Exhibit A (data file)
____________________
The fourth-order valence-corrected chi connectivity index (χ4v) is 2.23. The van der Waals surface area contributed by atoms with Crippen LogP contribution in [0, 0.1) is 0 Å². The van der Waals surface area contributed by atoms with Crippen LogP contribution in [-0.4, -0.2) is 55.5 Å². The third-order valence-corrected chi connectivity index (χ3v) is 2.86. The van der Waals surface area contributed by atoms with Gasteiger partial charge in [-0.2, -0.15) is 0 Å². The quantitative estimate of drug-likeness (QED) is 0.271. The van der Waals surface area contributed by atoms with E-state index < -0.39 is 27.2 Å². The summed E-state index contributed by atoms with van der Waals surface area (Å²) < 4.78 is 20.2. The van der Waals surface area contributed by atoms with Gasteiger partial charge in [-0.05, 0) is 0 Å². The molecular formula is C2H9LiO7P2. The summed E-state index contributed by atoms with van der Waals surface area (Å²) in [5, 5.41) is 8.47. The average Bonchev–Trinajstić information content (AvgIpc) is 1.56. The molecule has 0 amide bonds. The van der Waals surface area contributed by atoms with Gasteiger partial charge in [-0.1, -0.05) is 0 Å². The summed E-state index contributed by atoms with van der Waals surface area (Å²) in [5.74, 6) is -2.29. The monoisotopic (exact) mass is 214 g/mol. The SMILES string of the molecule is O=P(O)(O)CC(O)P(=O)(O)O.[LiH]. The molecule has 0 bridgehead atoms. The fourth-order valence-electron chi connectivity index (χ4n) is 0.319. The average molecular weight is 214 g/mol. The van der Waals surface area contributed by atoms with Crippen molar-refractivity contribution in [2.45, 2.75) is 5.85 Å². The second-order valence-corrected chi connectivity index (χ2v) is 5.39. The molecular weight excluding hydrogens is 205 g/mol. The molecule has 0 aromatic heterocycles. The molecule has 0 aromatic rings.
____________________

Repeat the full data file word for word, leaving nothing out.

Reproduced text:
The fourth-order valence-corrected chi connectivity index (χ4v) is 2.23. The van der Waals surface area contributed by atoms with Crippen LogP contribution in [0, 0.1) is 0 Å². The van der Waals surface area contributed by atoms with Crippen LogP contribution in [-0.4, -0.2) is 55.5 Å². The third-order valence-corrected chi connectivity index (χ3v) is 2.86. The van der Waals surface area contributed by atoms with Gasteiger partial charge in [-0.2, -0.15) is 0 Å². The quantitative estimate of drug-likeness (QED) is 0.271. The van der Waals surface area contributed by atoms with E-state index < -0.39 is 27.2 Å². The summed E-state index contributed by atoms with van der Waals surface area (Å²) < 4.78 is 20.2. The van der Waals surface area contributed by atoms with Gasteiger partial charge in [-0.05, 0) is 0 Å². The molecular formula is C2H9LiO7P2. The summed E-state index contributed by atoms with van der Waals surface area (Å²) in [5, 5.41) is 8.47. The average Bonchev–Trinajstić information content (AvgIpc) is 1.56. The molecule has 0 amide bonds. The van der Waals surface area contributed by atoms with Gasteiger partial charge in [-0.1, -0.05) is 0 Å². The summed E-state index contributed by atoms with van der Waals surface area (Å²) in [5.74, 6) is -2.29. The monoisotopic (exact) mass is 214 g/mol. The SMILES string of the molecule is O=P(O)(O)CC(O)P(=O)(O)O.[LiH]. The molecule has 0 bridgehead atoms. The fourth-order valence-electron chi connectivity index (χ4n) is 0.319. The average molecular weight is 214 g/mol. The van der Waals surface area contributed by atoms with Crippen molar-refractivity contribution in [2.45, 2.75) is 5.85 Å². The second-order valence-corrected chi connectivity index (χ2v) is 5.39. The molecular weight excluding hydrogens is 205 g/mol. The molecule has 0 aromatic heterocycles. The molecule has 0 aromatic rings.